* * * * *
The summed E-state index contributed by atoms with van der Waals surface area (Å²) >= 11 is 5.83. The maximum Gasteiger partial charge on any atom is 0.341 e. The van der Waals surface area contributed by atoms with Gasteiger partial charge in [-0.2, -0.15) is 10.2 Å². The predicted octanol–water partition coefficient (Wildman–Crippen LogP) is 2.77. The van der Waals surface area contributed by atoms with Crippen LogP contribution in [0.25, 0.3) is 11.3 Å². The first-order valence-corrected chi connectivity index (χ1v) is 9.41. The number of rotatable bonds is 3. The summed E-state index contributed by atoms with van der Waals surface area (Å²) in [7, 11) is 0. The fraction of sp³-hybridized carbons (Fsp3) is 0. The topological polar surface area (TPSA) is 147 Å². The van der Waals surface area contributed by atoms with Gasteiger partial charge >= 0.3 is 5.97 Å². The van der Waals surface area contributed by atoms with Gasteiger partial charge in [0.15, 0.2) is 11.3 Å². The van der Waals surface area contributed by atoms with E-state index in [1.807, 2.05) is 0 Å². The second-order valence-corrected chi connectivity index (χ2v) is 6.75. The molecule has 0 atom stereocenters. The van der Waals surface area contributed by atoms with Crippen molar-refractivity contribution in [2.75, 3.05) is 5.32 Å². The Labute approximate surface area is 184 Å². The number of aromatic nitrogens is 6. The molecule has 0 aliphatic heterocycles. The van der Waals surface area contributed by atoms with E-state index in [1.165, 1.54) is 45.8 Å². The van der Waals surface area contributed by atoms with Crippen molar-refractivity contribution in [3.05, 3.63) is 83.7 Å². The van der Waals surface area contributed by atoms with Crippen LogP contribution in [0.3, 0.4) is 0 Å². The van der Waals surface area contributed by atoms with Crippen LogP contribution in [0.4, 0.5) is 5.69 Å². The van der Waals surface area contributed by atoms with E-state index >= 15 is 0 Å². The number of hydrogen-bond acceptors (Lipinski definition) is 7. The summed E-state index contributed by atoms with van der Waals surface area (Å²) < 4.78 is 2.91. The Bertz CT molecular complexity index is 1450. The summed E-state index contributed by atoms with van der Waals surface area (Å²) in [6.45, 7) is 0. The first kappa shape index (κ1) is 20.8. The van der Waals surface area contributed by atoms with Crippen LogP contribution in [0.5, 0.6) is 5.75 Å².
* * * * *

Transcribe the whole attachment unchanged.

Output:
The summed E-state index contributed by atoms with van der Waals surface area (Å²) >= 11 is 5.83. The maximum Gasteiger partial charge on any atom is 0.341 e. The van der Waals surface area contributed by atoms with Gasteiger partial charge in [-0.2, -0.15) is 10.2 Å². The predicted octanol–water partition coefficient (Wildman–Crippen LogP) is 2.77. The van der Waals surface area contributed by atoms with Crippen LogP contribution in [0.25, 0.3) is 11.3 Å². The first-order valence-corrected chi connectivity index (χ1v) is 9.41. The number of rotatable bonds is 3. The summed E-state index contributed by atoms with van der Waals surface area (Å²) in [7, 11) is 0. The fraction of sp³-hybridized carbons (Fsp3) is 0. The topological polar surface area (TPSA) is 147 Å². The van der Waals surface area contributed by atoms with Gasteiger partial charge >= 0.3 is 5.97 Å². The van der Waals surface area contributed by atoms with Gasteiger partial charge in [0.15, 0.2) is 11.3 Å². The van der Waals surface area contributed by atoms with E-state index in [1.807, 2.05) is 0 Å². The second-order valence-corrected chi connectivity index (χ2v) is 6.75. The molecule has 0 atom stereocenters. The van der Waals surface area contributed by atoms with Crippen molar-refractivity contribution in [2.75, 3.05) is 5.32 Å². The Labute approximate surface area is 184 Å². The number of aromatic nitrogens is 6. The molecule has 0 aliphatic heterocycles. The van der Waals surface area contributed by atoms with E-state index in [1.165, 1.54) is 45.8 Å². The van der Waals surface area contributed by atoms with Crippen molar-refractivity contribution in [3.05, 3.63) is 83.7 Å². The van der Waals surface area contributed by atoms with Crippen LogP contribution in [0.3, 0.4) is 0 Å². The van der Waals surface area contributed by atoms with Crippen LogP contribution in [0.4, 0.5) is 5.69 Å². The van der Waals surface area contributed by atoms with E-state index >= 15 is 0 Å². The number of hydrogen-bond acceptors (Lipinski definition) is 7. The summed E-state index contributed by atoms with van der Waals surface area (Å²) < 4.78 is 2.91. The Bertz CT molecular complexity index is 1450. The summed E-state index contributed by atoms with van der Waals surface area (Å²) in [6.45, 7) is 0. The first kappa shape index (κ1) is 20.8. The van der Waals surface area contributed by atoms with Crippen LogP contribution in [0.5, 0.6) is 5.75 Å².